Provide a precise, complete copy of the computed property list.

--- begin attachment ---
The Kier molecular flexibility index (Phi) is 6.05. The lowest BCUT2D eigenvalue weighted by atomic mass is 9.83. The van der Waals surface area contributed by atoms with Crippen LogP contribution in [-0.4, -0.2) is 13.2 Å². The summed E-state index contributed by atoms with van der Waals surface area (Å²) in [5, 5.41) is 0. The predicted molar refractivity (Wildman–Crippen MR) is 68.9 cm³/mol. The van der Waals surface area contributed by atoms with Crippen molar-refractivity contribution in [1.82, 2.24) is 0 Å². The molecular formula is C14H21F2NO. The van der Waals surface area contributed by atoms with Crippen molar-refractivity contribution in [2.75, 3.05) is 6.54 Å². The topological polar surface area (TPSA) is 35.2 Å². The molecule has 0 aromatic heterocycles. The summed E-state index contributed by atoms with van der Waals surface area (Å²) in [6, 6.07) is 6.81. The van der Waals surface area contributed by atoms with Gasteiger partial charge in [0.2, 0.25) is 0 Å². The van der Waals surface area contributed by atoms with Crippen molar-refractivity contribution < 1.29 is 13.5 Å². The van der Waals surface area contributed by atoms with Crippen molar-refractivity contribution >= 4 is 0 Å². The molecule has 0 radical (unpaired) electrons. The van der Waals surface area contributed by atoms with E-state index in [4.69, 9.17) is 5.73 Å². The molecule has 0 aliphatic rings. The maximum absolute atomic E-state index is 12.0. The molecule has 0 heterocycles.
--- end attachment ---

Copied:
The Kier molecular flexibility index (Phi) is 6.05. The lowest BCUT2D eigenvalue weighted by atomic mass is 9.83. The van der Waals surface area contributed by atoms with Crippen LogP contribution in [-0.4, -0.2) is 13.2 Å². The summed E-state index contributed by atoms with van der Waals surface area (Å²) in [5, 5.41) is 0. The predicted molar refractivity (Wildman–Crippen MR) is 68.9 cm³/mol. The van der Waals surface area contributed by atoms with Crippen molar-refractivity contribution in [1.82, 2.24) is 0 Å². The molecular formula is C14H21F2NO. The van der Waals surface area contributed by atoms with Crippen molar-refractivity contribution in [2.75, 3.05) is 6.54 Å². The topological polar surface area (TPSA) is 35.2 Å². The molecule has 0 aromatic heterocycles. The summed E-state index contributed by atoms with van der Waals surface area (Å²) in [6, 6.07) is 6.81. The van der Waals surface area contributed by atoms with Gasteiger partial charge in [0.2, 0.25) is 0 Å². The van der Waals surface area contributed by atoms with Crippen molar-refractivity contribution < 1.29 is 13.5 Å². The van der Waals surface area contributed by atoms with Crippen molar-refractivity contribution >= 4 is 0 Å². The molecule has 0 radical (unpaired) electrons. The van der Waals surface area contributed by atoms with E-state index in [4.69, 9.17) is 5.73 Å². The molecule has 0 aliphatic rings. The maximum absolute atomic E-state index is 12.0. The molecule has 0 heterocycles.